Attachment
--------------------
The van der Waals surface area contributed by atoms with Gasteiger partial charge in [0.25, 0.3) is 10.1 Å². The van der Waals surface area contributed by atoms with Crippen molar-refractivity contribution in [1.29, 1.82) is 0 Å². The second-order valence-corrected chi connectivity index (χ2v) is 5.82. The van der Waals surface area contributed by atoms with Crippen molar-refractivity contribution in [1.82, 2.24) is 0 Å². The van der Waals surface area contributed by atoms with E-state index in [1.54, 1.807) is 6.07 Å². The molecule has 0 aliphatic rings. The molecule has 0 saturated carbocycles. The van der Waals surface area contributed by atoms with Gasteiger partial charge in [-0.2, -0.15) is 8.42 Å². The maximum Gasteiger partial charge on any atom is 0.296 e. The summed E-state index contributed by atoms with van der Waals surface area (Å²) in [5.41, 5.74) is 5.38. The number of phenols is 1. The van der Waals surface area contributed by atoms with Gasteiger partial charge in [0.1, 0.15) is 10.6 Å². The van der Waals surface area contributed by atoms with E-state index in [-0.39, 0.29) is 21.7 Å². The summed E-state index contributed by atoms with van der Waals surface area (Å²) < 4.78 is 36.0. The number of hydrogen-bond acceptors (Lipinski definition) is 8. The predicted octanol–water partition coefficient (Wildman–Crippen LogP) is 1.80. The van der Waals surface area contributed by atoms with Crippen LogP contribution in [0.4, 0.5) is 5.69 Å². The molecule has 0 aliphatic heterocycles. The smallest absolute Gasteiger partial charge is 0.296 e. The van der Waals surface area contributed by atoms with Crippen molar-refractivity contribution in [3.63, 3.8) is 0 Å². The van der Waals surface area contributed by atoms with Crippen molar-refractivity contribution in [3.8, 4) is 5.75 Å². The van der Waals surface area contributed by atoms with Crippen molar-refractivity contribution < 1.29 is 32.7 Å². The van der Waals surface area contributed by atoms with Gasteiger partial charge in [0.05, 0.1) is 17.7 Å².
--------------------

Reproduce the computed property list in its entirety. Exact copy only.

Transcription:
The van der Waals surface area contributed by atoms with Gasteiger partial charge in [0.25, 0.3) is 10.1 Å². The van der Waals surface area contributed by atoms with Crippen molar-refractivity contribution in [1.29, 1.82) is 0 Å². The second-order valence-corrected chi connectivity index (χ2v) is 5.82. The van der Waals surface area contributed by atoms with Crippen molar-refractivity contribution in [1.82, 2.24) is 0 Å². The van der Waals surface area contributed by atoms with E-state index in [1.54, 1.807) is 6.07 Å². The molecule has 0 aliphatic rings. The molecule has 0 saturated carbocycles. The van der Waals surface area contributed by atoms with Gasteiger partial charge in [-0.2, -0.15) is 8.42 Å². The maximum Gasteiger partial charge on any atom is 0.296 e. The summed E-state index contributed by atoms with van der Waals surface area (Å²) in [5.41, 5.74) is 5.38. The number of phenols is 1. The van der Waals surface area contributed by atoms with Gasteiger partial charge in [0.1, 0.15) is 10.6 Å². The van der Waals surface area contributed by atoms with E-state index in [-0.39, 0.29) is 21.7 Å². The summed E-state index contributed by atoms with van der Waals surface area (Å²) < 4.78 is 36.0. The number of hydrogen-bond acceptors (Lipinski definition) is 8. The predicted octanol–water partition coefficient (Wildman–Crippen LogP) is 1.80. The van der Waals surface area contributed by atoms with Crippen LogP contribution in [0.4, 0.5) is 5.69 Å². The molecule has 0 aliphatic heterocycles. The smallest absolute Gasteiger partial charge is 0.296 e. The van der Waals surface area contributed by atoms with Crippen molar-refractivity contribution in [3.63, 3.8) is 0 Å². The van der Waals surface area contributed by atoms with Crippen molar-refractivity contribution in [3.8, 4) is 5.75 Å². The van der Waals surface area contributed by atoms with Crippen molar-refractivity contribution < 1.29 is 32.7 Å². The van der Waals surface area contributed by atoms with Gasteiger partial charge in [0.05, 0.1) is 17.7 Å².